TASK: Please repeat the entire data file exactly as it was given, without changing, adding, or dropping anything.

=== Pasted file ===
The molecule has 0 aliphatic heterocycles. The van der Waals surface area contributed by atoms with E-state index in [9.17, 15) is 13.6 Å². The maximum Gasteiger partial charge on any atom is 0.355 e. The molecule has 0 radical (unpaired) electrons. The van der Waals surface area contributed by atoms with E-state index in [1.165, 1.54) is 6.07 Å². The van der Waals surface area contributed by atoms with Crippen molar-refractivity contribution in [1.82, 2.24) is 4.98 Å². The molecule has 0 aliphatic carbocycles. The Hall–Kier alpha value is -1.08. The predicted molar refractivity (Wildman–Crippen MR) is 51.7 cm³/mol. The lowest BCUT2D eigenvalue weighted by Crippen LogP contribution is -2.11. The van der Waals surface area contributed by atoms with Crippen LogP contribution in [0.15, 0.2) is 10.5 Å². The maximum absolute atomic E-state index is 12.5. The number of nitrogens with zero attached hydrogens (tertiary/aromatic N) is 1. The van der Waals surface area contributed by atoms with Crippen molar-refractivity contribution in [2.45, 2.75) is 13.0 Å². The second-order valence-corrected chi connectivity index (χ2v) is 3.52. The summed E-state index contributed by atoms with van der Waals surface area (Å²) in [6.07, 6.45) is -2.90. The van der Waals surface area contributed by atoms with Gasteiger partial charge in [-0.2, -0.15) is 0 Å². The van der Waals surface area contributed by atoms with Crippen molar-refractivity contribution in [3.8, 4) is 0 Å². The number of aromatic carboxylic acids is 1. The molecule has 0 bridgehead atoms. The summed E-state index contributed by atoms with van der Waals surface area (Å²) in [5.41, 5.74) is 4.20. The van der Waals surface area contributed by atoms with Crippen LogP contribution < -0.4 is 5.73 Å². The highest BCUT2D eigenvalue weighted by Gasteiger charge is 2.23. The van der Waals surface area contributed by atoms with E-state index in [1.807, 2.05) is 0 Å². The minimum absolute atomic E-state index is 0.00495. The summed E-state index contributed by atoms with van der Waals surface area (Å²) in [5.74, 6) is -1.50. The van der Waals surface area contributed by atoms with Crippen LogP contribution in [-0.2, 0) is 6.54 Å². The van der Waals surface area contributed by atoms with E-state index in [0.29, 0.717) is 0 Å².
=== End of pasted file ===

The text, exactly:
The molecule has 0 aliphatic heterocycles. The van der Waals surface area contributed by atoms with E-state index in [9.17, 15) is 13.6 Å². The maximum Gasteiger partial charge on any atom is 0.355 e. The molecule has 0 radical (unpaired) electrons. The van der Waals surface area contributed by atoms with E-state index in [1.165, 1.54) is 6.07 Å². The van der Waals surface area contributed by atoms with Crippen molar-refractivity contribution in [1.82, 2.24) is 4.98 Å². The molecule has 0 aliphatic carbocycles. The Hall–Kier alpha value is -1.08. The predicted molar refractivity (Wildman–Crippen MR) is 51.7 cm³/mol. The lowest BCUT2D eigenvalue weighted by Crippen LogP contribution is -2.11. The van der Waals surface area contributed by atoms with Crippen LogP contribution in [0.15, 0.2) is 10.5 Å². The maximum absolute atomic E-state index is 12.5. The number of nitrogens with zero attached hydrogens (tertiary/aromatic N) is 1. The van der Waals surface area contributed by atoms with Crippen molar-refractivity contribution in [2.45, 2.75) is 13.0 Å². The second-order valence-corrected chi connectivity index (χ2v) is 3.52. The summed E-state index contributed by atoms with van der Waals surface area (Å²) in [6.07, 6.45) is -2.90. The van der Waals surface area contributed by atoms with Gasteiger partial charge in [-0.2, -0.15) is 0 Å². The van der Waals surface area contributed by atoms with Crippen molar-refractivity contribution in [3.8, 4) is 0 Å². The number of aromatic carboxylic acids is 1. The molecule has 0 bridgehead atoms. The summed E-state index contributed by atoms with van der Waals surface area (Å²) in [5.41, 5.74) is 4.20. The van der Waals surface area contributed by atoms with Crippen LogP contribution < -0.4 is 5.73 Å². The highest BCUT2D eigenvalue weighted by Gasteiger charge is 2.23. The van der Waals surface area contributed by atoms with E-state index in [1.807, 2.05) is 0 Å². The minimum absolute atomic E-state index is 0.00495. The summed E-state index contributed by atoms with van der Waals surface area (Å²) in [5.74, 6) is -1.50. The van der Waals surface area contributed by atoms with Crippen LogP contribution in [-0.2, 0) is 6.54 Å². The van der Waals surface area contributed by atoms with E-state index in [0.29, 0.717) is 0 Å².